Sometimes, I would just like to be in the woods doing nothing, sitting on the cool ground and day dreaming. We had a nice size beech tree just on the rise as you got into the woods behind the house and that was one of my usual sitting spots. I could see the house but imagined that the house couldn't see me.
Beech leaves have a simple shape. They are oval and have equally spaced pairs of veins off the stalk. While I was very good at sitting in the woods for long periods of time, my hands have always had to be busy and one of the ways that I would occupy my hands was to mindlessly strip the beech leaf from between the veins. I created piles of beech leaf skeletons.
Young beech trees hang on to their leaves even after all the other leaves in the forest have fallen. The beech leaves turn to brown but they stay on the tree and provide the rustle in the woods when the winter wind blows. Beneath the leaf that clings to the beech branch is a long cigar shaped bud. The leaf, brown and supple, protects the tender bud from the winter.
As winter winds down, the leaf goes from brown to transluscent tan. The picture on the right was taken of a beech grove during the first week of January, the one on the left was taken the third weekend of February. The leaves are barely hanging on--soon the buds will be on their own to make it through the storms of later winter and early spring.
Monday, February 18, 2008
In addition to the musicians, there was a multitude of people out to climb Mt. Washington on this Saturday before Washington's birthday. I met one man from Washington, DC who had attempted the mountain every year on this weekend for the last 14 years.
My job was to talk to the hikers as they came in to register before climbing, to help them look at the weather forecast and to talk to them about their plans. There is a huge model of the Presidential Range in the middle of the visitor center information room. All of the trails are marked on the model and it is easy to use the model to demonstrate the direction of the winds, the areas of high exposure and the pitch of the trail in the steepest areas.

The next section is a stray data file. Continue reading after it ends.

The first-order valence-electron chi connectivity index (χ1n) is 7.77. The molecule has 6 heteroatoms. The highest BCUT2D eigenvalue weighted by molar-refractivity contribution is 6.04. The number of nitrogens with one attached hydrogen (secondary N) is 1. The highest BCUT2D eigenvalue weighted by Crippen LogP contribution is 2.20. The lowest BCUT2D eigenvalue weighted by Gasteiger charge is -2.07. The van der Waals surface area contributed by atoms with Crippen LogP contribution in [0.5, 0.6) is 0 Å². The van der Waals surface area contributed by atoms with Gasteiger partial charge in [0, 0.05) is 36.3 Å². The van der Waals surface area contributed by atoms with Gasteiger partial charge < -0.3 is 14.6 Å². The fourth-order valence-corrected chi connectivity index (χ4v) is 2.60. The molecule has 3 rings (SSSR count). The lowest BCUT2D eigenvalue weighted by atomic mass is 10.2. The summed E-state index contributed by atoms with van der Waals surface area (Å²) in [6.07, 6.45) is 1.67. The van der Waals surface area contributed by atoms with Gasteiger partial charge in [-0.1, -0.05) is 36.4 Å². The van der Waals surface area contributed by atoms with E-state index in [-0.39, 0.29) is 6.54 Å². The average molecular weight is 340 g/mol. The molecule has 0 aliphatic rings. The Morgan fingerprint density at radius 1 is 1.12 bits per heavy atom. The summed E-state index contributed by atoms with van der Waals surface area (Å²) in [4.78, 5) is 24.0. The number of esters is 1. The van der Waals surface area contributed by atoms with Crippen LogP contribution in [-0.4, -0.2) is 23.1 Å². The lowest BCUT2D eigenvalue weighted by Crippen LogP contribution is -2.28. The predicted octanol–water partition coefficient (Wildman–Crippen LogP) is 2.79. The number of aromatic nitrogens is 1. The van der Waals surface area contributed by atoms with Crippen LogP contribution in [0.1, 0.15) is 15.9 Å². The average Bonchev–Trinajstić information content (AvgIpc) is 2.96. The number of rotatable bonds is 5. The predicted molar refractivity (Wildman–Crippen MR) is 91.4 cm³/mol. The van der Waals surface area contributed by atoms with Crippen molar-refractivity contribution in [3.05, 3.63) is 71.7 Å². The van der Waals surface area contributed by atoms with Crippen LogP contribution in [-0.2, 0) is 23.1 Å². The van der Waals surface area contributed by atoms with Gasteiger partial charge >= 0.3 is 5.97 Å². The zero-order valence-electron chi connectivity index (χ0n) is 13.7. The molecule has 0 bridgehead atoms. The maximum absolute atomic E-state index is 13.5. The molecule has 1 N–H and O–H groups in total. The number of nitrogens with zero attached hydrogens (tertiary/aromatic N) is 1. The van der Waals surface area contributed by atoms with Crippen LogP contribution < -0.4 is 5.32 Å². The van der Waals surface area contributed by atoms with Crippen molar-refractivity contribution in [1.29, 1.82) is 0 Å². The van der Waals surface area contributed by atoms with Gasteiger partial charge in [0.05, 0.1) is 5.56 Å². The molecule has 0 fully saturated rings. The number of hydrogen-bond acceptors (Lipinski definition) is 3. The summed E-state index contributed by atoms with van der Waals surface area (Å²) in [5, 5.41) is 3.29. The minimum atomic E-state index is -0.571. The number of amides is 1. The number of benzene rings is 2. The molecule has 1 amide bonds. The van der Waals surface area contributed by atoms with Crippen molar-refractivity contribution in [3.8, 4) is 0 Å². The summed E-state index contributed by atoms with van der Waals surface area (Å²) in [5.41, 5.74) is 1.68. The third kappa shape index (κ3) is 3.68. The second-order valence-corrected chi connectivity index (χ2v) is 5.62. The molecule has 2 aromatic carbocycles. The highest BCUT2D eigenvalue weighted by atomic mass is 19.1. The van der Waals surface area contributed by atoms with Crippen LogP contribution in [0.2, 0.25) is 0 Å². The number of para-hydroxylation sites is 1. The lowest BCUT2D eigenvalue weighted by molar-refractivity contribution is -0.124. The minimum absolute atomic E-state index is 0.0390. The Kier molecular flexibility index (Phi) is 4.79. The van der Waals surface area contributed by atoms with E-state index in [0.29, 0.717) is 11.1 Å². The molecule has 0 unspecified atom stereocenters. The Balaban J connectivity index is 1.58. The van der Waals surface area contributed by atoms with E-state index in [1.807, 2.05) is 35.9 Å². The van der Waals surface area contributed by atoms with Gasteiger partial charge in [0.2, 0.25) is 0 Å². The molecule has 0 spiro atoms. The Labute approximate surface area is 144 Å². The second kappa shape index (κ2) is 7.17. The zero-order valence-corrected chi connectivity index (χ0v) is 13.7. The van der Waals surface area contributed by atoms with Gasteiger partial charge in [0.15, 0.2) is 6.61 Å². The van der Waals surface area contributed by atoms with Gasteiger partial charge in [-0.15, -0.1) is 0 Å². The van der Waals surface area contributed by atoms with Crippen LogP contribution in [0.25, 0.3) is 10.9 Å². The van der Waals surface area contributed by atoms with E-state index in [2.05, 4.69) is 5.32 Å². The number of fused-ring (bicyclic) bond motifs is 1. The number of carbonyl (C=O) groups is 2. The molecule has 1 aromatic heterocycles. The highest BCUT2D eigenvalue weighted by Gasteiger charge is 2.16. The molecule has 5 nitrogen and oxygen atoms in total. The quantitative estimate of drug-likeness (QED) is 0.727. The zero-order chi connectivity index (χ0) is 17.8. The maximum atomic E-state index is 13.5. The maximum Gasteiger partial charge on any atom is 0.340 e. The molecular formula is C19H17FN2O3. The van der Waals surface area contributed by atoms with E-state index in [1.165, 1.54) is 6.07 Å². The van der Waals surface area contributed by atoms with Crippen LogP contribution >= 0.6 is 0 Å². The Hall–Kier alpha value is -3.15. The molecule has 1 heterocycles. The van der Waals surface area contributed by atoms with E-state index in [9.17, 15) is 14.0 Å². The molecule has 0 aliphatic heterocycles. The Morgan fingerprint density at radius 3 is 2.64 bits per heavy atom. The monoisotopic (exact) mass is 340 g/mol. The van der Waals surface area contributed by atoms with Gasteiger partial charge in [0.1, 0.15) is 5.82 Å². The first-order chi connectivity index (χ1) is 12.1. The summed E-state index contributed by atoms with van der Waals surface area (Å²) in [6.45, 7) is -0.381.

There was a lull in the middle of the day while all of the hikers were on the mountains so I was able to go out for a few hours on my snow shoes. The woods were beautiful and I enjoyed the time but there was nary a bird. The closest that I came to a bird were trees full of woodpecker holes.
By the time I got back to the visitor center, the hikers were starting to arrive back from their days. Without a doubt, the part of the weekend that I enjoyed the most was listening to the hikers talk about their experience. Whether or not they had reached the summit, their red cheeks were held up by wide smiles and crowned with twinkling eyes of accomplishment. As they removed their gators and hats, they told stories about the wind and the views and the blowing snow. The high on Saturday was -1 and there were wind gusts up to 70 mph.
Sunday morning as I walked from the staff housing to breakfast, I saw two ravens soaring off the side of Wildcat Mountain. Finally a bird!!! Later in the morning, I noticed an empty bird feeder near the visitor center window. I searched around until I found the bucket of bird food and climbed through the snow drift to put some sunflower seeds in the feeder--soon the feeder was full of chickadees and a red squirrel.
The weekend was a nice change of pace and something that I'm sure to enjoy. In two weeks, I'll do it again on the western side of Mt. Washington at the Highland Center in Crawford Notch.
Friday, February 15, 2008
Last summer, on a couple of our White Mountain hikes we treated ourselves to a night in an AMC hut in the White Mountains. The huts are located about a day's hike apart along the Appalachian Trail through the White Mountains. Most of them are full-service which means that strong young people trek real food into remote locations on their backs and then cook delicious meals for hungry hikers.
While at Zealand Hut in June, we met a man who introduced himself as an Information Volunteer. His role was to spend the weekend at the hut, help out the croo (the young people who keep things running), answer questions and visit with the guests. That sounded right up my alley, so I applied and was accepted and this weekend is my first "mentoring" weekend. I'll be working at Pinkham Notch Visitor Center with an experienced information volunteer. I honestly don't think I was this excited when I passed the Maine Bar and started to practice law.